June 24, 2012


I couldn’t believe that I was now in this position; unable to eat, sleep, drive, or hold my own baby without a concerted effort. Getting on the floor for tummy time was impossible; I felt invisible strings tying me back to the couch, my bed, anywhere but where I wanted to be. Everything inside was squirming and if I could have shed my own skin and found a new one, I would have, gladly. I ached to return to the person I had been only a week before, when I was tired and sore, but comfortable within my own body, in control of my mind and my emotions.

Mom came to take me to the doctor today. I sat at Starbucks with her before the appointment; sobbing, not even caring that people saw me and definitely unable to stop asking her to tell me why this was happening? What was happening to me? Between the blur of my tears through sunglasses, I could see people looking; it’s not every day a youngish woman breaks down in front of her herbal tea for all the world to see. It didn’t even matter. In 30 minutes I’d be standing in front of Dr. Lloyd, begging her to help me, make me better. I would do anything I said, just please fix me. I had gone from the ultimate heights of wonder at the beauty of my childbirth experience to something so low I couldn’t describe it to anyone. I was just…existing.

 

How did I get here?

amanda cadran and her son bryce share a loving look

The path to all-encompassing anxiety was for me, brief and intense. Just like a flash flood, the overwhelming sense of fear and dread that I was dealing with constantly came upon me without much warning, and without time to prepare. I was helpless in its wake. I couldn’t help thinking about the contrast to just a week ago, on my birthday (and Chris’s first Father’s Day), when things were still OK.

I was upstairs feeding Bryce. We loved this time; it was the most amazing I had ever felt about my body and what I could do with it, and I was in heaven. Bryce had latched in the hospital like he’d been through in-utero training on how to get it right, and we never looked back. Even the lactation nurses at the hospital, who have a reputation as sometimes been a little dictatorial about feeding techniques, didn’t have much to say when they walked into our room and I proudly showed them my careful notes on how often Bryce was eating. I knew how hard breastfeeding could be, and was grateful every time he settled in, when I could take the time to look at this perfect, beautiful boy that I had been given, gifted. He was a healthy, happy, chubby vision of love, and all the things that a baby should be.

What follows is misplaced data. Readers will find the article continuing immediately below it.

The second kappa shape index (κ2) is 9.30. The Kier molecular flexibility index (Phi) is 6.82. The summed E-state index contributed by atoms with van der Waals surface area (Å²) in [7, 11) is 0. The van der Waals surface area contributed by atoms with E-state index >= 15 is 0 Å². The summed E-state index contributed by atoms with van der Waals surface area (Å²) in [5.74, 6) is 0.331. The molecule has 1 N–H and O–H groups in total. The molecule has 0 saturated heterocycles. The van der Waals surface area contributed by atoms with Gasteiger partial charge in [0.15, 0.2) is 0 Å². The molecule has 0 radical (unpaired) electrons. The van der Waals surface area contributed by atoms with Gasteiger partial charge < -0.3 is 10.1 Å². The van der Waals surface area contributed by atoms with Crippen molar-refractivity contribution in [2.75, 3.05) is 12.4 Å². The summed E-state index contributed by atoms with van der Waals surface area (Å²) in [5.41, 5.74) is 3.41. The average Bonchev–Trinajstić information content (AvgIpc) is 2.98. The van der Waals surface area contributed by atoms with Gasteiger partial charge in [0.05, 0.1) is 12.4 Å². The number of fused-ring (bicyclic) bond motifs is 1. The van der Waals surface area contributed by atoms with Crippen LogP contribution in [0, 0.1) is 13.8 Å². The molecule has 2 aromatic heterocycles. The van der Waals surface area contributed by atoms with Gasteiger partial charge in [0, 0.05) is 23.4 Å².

Even my labor and delivery were, in my opinion and memory, a dream. I couldn’t believe that I had delivered this child through my own deep breathes and pushes from a place within myself that I didn’t know existed. Chris had told me that watching me push for those two hours, he saw a strength in me that surprised him. It was incredible to know what I was capable of, and so far, we had been doing great at home. We had a good routine, and Chris had even gone back to school for his last week of teaching while I stayed home. I knew I probably wasn’t eating enough, but I figured that I was busy trying to manage a newborn. Didn’t everyone struggle to get all those calories in each day? And occasionally in a quiet moment I had flashes of a hot white shot of adrenaline for no particular reason. Now I know it may have been anxiety, but I excused it and went about my business. I had so much to be thankful for; of course there would be a few things to iron out in time. All in all, life was great.

a happy family photo hides the peril of postpartum depression

We had a good crowd over that day, at our new house. I’m still thankful we had that one day, when I was comfortable to just be in a room with other people, holding Bryce, and laughing. When I could go upstairs and sleep for a bit, soundly. I held onto that 32nd birthday for months to come as proof that I could be OK. I didn’t know that only a few days later, my world would crash down around me like a burning building, and that strength would evaporate, leaving me scared and unable to do the most basic things alone.

 

Chapter 1 (excerpt): How Did I Get Here?

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